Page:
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Saura connotes sun (surya).

Saura is a term found in Indian religions, and it connotes "sun" (Surya) or anything "solar"-related.[1][2]

The earliest mention of the term Saura is in Vedic and Upanishadic texts of Hinduism. For example, it appears in chapter 7.2 of the Sankhayana Aranyaka embedded in the Rigveda,[3] and in the Maitri Upanishad, in both it contextually means Surya. In the Mahabharata and the Puranas, the term is used to refer to the worshippers of sun deity.[2] In esoteric Buddhism, the term appears in the context of yogi and deity, with alternate spelling of savara.[4]

Saura calendar

The solar day and months in the Vedic era calendars and in the medieval Indian calendars are prefaced as saura, to differentiate them from lunar system in the lunisolar calendars.[1] However, the name of saura months in Vedic texts and medieval texts are different, with the medieval era linking it to the zodiac system that is same as and influenced by the Greek zodiac system. Timekeeping as well as the nature of solar and moon movements are mentioned in Vedic texts.[5] For example, Kaushitaki Brahmana chapter 19.3 mentions the shift in the relative location of the sun towards north for 6 months, and south for 6 months.[6][7]

A saura (Sanskrit: सौर) day is defined in medieval Hindu texts as the period during which the sun stays within one degree of an ecliptic arc. A saura month is defined in two ways. One, as the period in which the sun stays within one zodiac sign. Second, as the period of thirty intervals of sunrises.[2]

A complete list of saura months of the Vedic era is found in the Yajurveda (~1000 BCE). It is so different from the names of ancient Persian/Avestan months, according to Louis Gray, that it "precludes any possibility of mutual influence" between their two calendar system.[8]

The Vedic solar months were grouped into six by the names given to the months. The "sweet" months – Madhu and Madhava – corresponded to spring. The "bright" months to summer, the "cloudy" names to monsoons, the "sapful" nomenclature for autumn harvest, the "forceful" to winter, and the "ascetic" names – Tapas and Tapasya – reminding of two months of meditation and austere life.[8] Both the Vedic saura month names and the zodiac-based month names are found in different chapters of the Bhagavata Purana. Its chapter 12.11, contains almost identical solar month names as the Yajurveda, with the exception of Sahasya which is named as Pusya.[9] Further, the Bhagavata Purana links each Vedic solar month to one of the twelve Adityas.[9]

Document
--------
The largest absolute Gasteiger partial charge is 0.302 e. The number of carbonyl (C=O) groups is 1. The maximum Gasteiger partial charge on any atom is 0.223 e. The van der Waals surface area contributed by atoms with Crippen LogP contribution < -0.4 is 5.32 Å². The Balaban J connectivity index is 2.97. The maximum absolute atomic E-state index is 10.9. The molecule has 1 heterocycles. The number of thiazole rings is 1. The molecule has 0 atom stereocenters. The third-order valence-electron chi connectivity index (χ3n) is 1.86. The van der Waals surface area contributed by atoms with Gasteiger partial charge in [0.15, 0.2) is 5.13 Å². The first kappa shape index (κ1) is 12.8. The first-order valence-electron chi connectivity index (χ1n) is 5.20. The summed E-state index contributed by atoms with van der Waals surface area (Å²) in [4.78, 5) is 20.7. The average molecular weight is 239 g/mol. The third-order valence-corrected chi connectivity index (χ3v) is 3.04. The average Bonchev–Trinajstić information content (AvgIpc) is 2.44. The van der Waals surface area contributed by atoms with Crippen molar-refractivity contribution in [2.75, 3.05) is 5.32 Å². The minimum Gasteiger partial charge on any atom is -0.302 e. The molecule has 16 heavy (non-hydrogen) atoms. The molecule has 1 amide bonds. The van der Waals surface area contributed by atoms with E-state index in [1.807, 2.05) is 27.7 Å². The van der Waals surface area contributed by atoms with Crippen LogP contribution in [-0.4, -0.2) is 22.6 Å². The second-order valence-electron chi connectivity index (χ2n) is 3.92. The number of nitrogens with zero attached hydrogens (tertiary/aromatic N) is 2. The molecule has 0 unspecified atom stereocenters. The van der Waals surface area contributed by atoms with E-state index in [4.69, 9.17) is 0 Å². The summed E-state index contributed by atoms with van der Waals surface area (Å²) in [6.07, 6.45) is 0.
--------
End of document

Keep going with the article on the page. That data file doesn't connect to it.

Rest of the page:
Saura months in Hindu texts[1][10]
Vedic Medieval Linked Aditya[9]
Madhu Meṣa Mar-Apr Dhata
Madhava Vṛṣabha Apr-May Aryama
Sukra Mithuna May-Jun Mitra
Suchi Karka Jun-Jul Varuna
Nabhas Siṃha Jul-Aug Indra
Nabhasya Kanya Aug-Sep Vivasvan
Issa Tula Sep-Oct Tvasta
Urja Vrscika Oct-Nov Vishnu
Sahas Dhanus Nov-Dec Amsu
Sahasya Makara Dec-Jan Bhaga
Tapas Kumbha Jan-Feb Pusa
Tapasya Mina Feb-Mar Parjanya

Many scholars state that the sun (saura), moon (soma), planets, zodiac-based astrology systems now called Hindu astrology is a field that developed in the centuries after the arrival of Greek astrology with Alexander the Great,[11][12][13] because their zodiac signs are nearly identical.[14]

See also


  1. ^ a b c Nachum Dershowitz; Edward M. Reingold (2008). Calendrical Calculations. Cambridge University Press. pp. 123–128. ISBN 978-0-521-88540-9.
  2. ^ a b c Monier Monier-Williams, सौर, saura, Sanskrit-English Dictionary and Etymology, Oxford University Press, page 1254
  3. ^ Arthur Anthony Macdonell; Arthur Berriedale Keith (1995). Vedic Index of Names and Subjects. Motilal Banarsidass. pp. 392 footnote for Sura–vira Mandukya. ISBN 978-81-208-1333-5.
  4. ^ Miranda Eberle Shaw (2006). Buddhist Goddesses of India. Princeton University Press. pp. 201–202, 478 note 34. ISBN 0-691-12758-1.
  5. ^ Yukio Ohashi 1993, pp. 185–251.
  6. ^ Yukio Ohashi 1999, p. 720.
  7. ^ Kim Plofker 2009, pp. 35–42.
  8. ^ a b Louis H. Gray (1904), The Origin of the Names of the Avesta Months, The American Journal of Semitic Languages and Literatures, University of Chicago Press, Vol. 20, No. 3 (Apr., 1904), pp. 194-201
  9. ^ a b c Richard L. Thompson (2007). The Cosmology of the Bhagavata Purana: Mysteries of the Sacred Universe. Motilal Banarsidass. p. 66. ISBN 978-81-208-1919-1.
  10. ^ B. Richmond (1956). Time Measurement and Calendar Construction. Brill Archive. pp. 79, 77–82.
  11. ^ Yukio Ohashi 1999, pp. 719–721.
  12. ^ Pingree 1981.
  13. ^ Erik Gregersen (2011). The Britannica Guide to the History of Mathematics. The Rosen Publishing Group. p. 187. ISBN 978-1-61530-127-0.
  14. ^ James Lochtefeld (2002), "Jyotisha" in The Illustrated Encyclopedia of Hinduism, Vol. 1: A–M, Rosen Publishing, ISBN 0-8239-2287-1, pages 326–327